By Gustavo Arellano
By R. Scott Moxley
By Alfonso Delgado
By Courtney Hamilton
By Joel Beers
By Peter Maguire
By Charles Lam
By Charles Lam
So you think using the word "nigga" is "hilarious"?!? I think it would be hysterically funny if that kike Westhoff were anally raped. Why don't you run that? And from this point on, we will ONLY refer to that Jew cocksucker as kike Westhoff. He's my kike, right?
The [other] night, American customers came in and told me there was [a review of] our restaurant in OC Weekly. I read through it quickly and was shocked. There were wrong facts in the article. The reporter seemed not to know essential Japanese foods that he described. The first third of text, he described the wasabi as if we were using real wasabi, but we're actually using factory-made powder wasabi, not special and not claiming we use the real one.
He concluded the article by describing the crab shumai with wasabi, but that combination never existed in any country, I believe. Cranberry sauce never serves with roast beef, right? Or you do?
He introduced the kamameshi with the wrong vegetable, but it's okay because Americans are not supposed to know wild vegetables. We grilled yellowtail color, although he thought we baked it by an oven and claimed it lacked charcoal smokiness.
He introduces kamaeshi, which is unfamiliar to Americans. That's good. Thank you. But the last-night customers we had ordered sushi. Sushi orders make our kitchen performance decrease because we don't have a sushi cook.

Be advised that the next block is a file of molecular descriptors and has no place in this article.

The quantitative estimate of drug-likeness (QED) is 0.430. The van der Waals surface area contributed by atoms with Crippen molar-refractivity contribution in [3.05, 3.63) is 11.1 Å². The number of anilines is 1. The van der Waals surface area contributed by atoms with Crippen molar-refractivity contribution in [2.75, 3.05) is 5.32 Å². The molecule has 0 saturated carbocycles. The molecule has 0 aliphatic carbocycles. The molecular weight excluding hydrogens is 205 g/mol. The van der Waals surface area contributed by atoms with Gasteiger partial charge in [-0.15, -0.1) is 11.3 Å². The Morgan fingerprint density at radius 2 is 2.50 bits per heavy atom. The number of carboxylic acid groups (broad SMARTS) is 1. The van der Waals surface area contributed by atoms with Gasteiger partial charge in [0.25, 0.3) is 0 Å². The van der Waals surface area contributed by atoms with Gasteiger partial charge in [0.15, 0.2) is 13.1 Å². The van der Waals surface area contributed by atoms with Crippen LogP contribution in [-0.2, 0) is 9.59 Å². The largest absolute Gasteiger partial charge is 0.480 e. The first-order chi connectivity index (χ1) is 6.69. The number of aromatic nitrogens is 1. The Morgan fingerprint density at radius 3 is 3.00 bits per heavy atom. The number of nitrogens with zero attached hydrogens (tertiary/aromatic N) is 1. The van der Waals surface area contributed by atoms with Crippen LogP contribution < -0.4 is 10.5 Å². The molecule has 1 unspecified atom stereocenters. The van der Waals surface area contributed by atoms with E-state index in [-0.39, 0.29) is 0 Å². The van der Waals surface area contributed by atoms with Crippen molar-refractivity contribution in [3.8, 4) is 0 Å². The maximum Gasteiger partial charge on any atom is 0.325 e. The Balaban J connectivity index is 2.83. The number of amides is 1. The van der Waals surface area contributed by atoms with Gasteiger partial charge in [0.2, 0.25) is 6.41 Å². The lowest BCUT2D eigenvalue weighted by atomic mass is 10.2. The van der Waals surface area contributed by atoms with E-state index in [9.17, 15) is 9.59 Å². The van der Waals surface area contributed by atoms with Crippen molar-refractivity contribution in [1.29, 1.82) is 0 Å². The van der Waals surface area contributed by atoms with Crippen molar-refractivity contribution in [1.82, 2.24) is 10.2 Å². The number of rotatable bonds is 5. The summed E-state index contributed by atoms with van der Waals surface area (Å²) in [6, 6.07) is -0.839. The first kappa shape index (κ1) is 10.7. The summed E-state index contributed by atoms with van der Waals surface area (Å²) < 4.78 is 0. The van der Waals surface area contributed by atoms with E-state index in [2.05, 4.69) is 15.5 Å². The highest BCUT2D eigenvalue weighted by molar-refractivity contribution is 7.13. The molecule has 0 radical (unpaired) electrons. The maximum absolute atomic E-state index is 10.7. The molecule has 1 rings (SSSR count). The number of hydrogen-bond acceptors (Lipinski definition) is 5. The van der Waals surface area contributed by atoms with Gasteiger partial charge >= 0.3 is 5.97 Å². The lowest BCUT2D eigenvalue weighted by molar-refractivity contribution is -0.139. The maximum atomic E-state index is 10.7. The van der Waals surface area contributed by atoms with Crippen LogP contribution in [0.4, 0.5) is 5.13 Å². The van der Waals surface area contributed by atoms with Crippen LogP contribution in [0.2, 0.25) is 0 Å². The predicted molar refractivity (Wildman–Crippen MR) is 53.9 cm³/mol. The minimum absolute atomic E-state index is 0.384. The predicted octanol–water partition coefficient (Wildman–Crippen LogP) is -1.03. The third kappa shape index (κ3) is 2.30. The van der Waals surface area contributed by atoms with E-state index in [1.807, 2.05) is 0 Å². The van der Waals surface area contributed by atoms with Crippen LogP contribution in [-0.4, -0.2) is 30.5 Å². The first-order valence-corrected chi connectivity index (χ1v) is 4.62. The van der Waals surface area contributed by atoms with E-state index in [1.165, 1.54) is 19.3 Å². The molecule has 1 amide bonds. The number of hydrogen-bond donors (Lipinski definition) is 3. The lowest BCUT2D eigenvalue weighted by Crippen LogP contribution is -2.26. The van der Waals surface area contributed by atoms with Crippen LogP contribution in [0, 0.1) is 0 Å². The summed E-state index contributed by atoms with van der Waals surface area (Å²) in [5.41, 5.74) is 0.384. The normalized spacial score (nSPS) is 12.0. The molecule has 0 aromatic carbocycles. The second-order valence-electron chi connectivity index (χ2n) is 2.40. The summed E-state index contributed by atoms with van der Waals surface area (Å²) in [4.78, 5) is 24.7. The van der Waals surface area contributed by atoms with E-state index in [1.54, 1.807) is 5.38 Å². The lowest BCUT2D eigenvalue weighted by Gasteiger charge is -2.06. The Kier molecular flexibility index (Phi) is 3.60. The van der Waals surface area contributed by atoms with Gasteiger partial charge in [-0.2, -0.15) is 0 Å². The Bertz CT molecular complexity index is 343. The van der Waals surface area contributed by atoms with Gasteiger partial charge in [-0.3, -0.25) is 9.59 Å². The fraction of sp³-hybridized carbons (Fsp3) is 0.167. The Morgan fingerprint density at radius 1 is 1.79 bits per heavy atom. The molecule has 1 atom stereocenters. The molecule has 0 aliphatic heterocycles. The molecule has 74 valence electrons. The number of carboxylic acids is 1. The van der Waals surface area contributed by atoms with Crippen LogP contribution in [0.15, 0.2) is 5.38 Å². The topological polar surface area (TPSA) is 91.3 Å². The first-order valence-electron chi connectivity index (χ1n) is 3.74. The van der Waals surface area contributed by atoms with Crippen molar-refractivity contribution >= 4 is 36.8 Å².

Our goal is to make American customers know the Kappo restaurant where authentic Japanese foods served. EXCLUDE SUSHI.
I hope OC Weekly readers don't remember the incorrect facts about wasabi in our place.
Kappo Hana Restaurant
Edwin Goei responds: I should have said that the slurry I received with the shumai "tasted like" fake wasabi mixed with soy sauce. Similarly, I should have said the hamachi collar "tasted oven-baked" instead of "was oven-baked." However, the wasabi I had with the tai sashimi was definitely the real thing. It had a coarse, uneven texture and honest-to-goodness bits of the rhizome that stayed whole, even sitting in a pool of soy sauce. This wouldn't happen if it was from a powder, in which it would just dissolve. It had all the properties, flavor and body of a real, grated wasabi root. I wouldn't have made such a big deal or centered the whole article on it if I weren't sure-if that wasn't real wasabi, then they've fooled someone who has eaten it many times.
The one thing that my impressions of the wasabi did was to make the restaurant appear to be sushi-centered, but nowhere do I imply or proclaim that it is. In fact, I didn't even say that they offered sushi (although they do).